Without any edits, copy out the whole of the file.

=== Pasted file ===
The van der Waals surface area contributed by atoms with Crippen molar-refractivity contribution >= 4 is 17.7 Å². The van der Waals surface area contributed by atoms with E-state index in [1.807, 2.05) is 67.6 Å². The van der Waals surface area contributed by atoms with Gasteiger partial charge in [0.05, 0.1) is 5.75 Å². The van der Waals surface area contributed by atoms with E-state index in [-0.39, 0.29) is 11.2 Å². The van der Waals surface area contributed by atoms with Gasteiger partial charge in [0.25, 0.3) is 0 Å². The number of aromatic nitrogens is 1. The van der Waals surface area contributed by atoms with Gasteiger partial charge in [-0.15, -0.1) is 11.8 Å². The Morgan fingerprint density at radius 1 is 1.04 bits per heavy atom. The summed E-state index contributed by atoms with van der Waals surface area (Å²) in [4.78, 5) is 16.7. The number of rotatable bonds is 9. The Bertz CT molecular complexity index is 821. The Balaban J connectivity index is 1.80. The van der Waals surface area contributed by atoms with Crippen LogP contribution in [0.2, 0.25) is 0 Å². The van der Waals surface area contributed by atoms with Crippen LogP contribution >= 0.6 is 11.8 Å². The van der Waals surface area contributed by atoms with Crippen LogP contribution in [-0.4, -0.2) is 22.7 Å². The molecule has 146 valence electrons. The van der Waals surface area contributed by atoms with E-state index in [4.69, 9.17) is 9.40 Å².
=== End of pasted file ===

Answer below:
The van der Waals surface area contributed by atoms with Crippen molar-refractivity contribution >= 4 is 17.7 Å². The van der Waals surface area contributed by atoms with E-state index in [1.807, 2.05) is 67.6 Å². The van der Waals surface area contributed by atoms with Gasteiger partial charge in [0.05, 0.1) is 5.75 Å². The van der Waals surface area contributed by atoms with E-state index in [-0.39, 0.29) is 11.2 Å². The van der Waals surface area contributed by atoms with Gasteiger partial charge in [0.25, 0.3) is 0 Å². The number of aromatic nitrogens is 1. The van der Waals surface area contributed by atoms with Gasteiger partial charge in [-0.15, -0.1) is 11.8 Å². The Morgan fingerprint density at radius 1 is 1.04 bits per heavy atom. The summed E-state index contributed by atoms with van der Waals surface area (Å²) in [4.78, 5) is 16.7. The number of rotatable bonds is 9. The Bertz CT molecular complexity index is 821. The Balaban J connectivity index is 1.80. The van der Waals surface area contributed by atoms with Crippen LogP contribution in [0.2, 0.25) is 0 Å². The van der Waals surface area contributed by atoms with Crippen LogP contribution >= 0.6 is 11.8 Å². The van der Waals surface area contributed by atoms with Crippen LogP contribution in [-0.4, -0.2) is 22.7 Å². The molecule has 146 valence electrons. The van der Waals surface area contributed by atoms with E-state index in [4.69, 9.17) is 9.40 Å².